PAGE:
Tuesday, July 1, 2014

The Quiet Grace of a Forced Reprieve

Last year was The Summer of the Move.  The first part of the year seemed to be shaping up into The Year of the Medical Maladies.  However, (knock on wood) things seem to be settling down a bit, so I am hopeful that the remaining part of the year will be known as The Year I Finished My Novel.
Where I sit and write...or at least thing about writing.
While recovering from surgery, I wrote.  A lot.  That is the good thing about writing, even if you are unable to move around much–as long as you brain is fairly clear and your fingers function–you can work on stories.  Depending on the amount of pain medication the doctor prescribed, there may be a bit more revising that normally required, but at least you can work toward your word count.
The novelization of The Collector is progressing.  I hate to speculate on an estimated draft date, because every time I do that Life explodes all over my meticulously crafted spreadsheet and then days pass without pen being put to page.  No, it seems that I do better when I try not to tempt fate.  When I write quietly, sneaking in words when no one is looking, that is when I make real progress.

If you notice my relative quiet on Facebook and Twitter, it is because I am adding words towards my story rather than into the ether.  If days, or a week, or even two (ahem) pass without a blog post, it is because a plot point has suddenly become clear, or a character needs my attention.
I go to sleep thinking about the story, and I wake up with snippets of dialogue in my head.  I drive to work plotting out scenes, and I spend my lunch typing them out.  It is a comfortable kind of routine, and it is yielding progress.

However, truth be told, I am grateful for the forced reprieve of the past few weeks.  I am blessed with amazing friends, a good surgeon, and a family that repeatedly humbles me with their love and dedication.  My husband and kids have taken such good care of me, and my mom and dad have surrounded me with love and prayers.  Yes, I am definitely blessed.

Nothing like a cancer scare to make you reassess and prioritize things.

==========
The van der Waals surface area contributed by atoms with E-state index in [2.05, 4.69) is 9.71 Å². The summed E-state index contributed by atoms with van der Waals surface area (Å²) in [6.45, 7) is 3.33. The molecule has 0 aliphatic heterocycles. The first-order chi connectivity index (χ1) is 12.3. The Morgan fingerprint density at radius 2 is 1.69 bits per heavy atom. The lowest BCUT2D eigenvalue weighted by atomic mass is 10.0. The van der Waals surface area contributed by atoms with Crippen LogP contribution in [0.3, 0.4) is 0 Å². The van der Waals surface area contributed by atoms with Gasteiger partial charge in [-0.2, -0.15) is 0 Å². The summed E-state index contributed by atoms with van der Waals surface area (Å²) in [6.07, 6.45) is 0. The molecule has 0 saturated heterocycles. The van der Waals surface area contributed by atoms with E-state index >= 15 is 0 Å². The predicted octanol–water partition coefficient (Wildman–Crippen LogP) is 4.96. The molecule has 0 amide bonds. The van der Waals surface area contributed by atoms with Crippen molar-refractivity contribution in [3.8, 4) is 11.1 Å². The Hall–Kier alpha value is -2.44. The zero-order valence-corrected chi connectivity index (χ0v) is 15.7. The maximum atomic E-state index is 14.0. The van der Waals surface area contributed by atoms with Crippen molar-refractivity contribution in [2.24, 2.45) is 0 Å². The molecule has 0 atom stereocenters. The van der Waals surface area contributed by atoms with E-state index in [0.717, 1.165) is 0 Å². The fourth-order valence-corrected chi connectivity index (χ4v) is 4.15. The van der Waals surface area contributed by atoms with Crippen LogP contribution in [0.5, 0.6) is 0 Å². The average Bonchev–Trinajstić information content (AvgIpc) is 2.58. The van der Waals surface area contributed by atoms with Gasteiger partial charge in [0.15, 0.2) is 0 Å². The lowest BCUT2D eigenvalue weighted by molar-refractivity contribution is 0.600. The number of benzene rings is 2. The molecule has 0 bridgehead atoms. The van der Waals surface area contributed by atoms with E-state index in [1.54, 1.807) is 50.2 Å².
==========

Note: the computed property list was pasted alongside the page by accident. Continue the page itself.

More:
Friday, September 27, 2013

Things that Did Not Happen this Summer (and Some Things that Did)

I did not fall off the face of the Earth.  Neither did I get kidnapped, develop amnesia, or have my laptop stolen (knock wood).  However, I did have a summer so filled with change that it resulted in me publishing, The Collector, the first in a short story series.  It also resulted in my family selling our house and moving!  And about a week ago, I was informed that my short story "A Sort of Homecoming" would be included in Spark: A Creative Anthology, Vol. IV (due out in January 2014).  With my list of publications growing, I decided that this would be a good time to get my on-line house in order and make a move.  If you are interested in continuing with me on my journey, you can follow me here. 

Wednesday, July 17, 2013

How I Learned Humility...the Power of Friends

My forty-first birthday is later this week, and I realized that I had still done nothing courageous.  Sure, I had been writing, and I got a few short stories sold/published, and I had written more articles than I care to recall, but I had not done anything BIG.  I felt like I was running out of time.  So, on a whim (yeah, whims do tend to spur me to action), I went ahead and did something scary; I took one of my short stories, "The Collector," and I put it up on Amazon. 

It takes about twelve hours for a story to show up in the Amazon store, so I couldn't immediately chicken out.  I was in limbo.  So, I waited.  The next morning, after a fitful night's sleep with nightmares involving typos and missing text, I woke up around 4 a.m. and headed to the computer. 

There it was.

The Collector

I resisted the urge to take it down before anyone saw it.  (Um...yeah.  That would kinda defeat the purpose!)

I went to work as usual, but I didn't mention this act of insanity right away.  By lunch time, however, I started to let people in on what I had done.  The reaction was immediate...fierce...and humbling.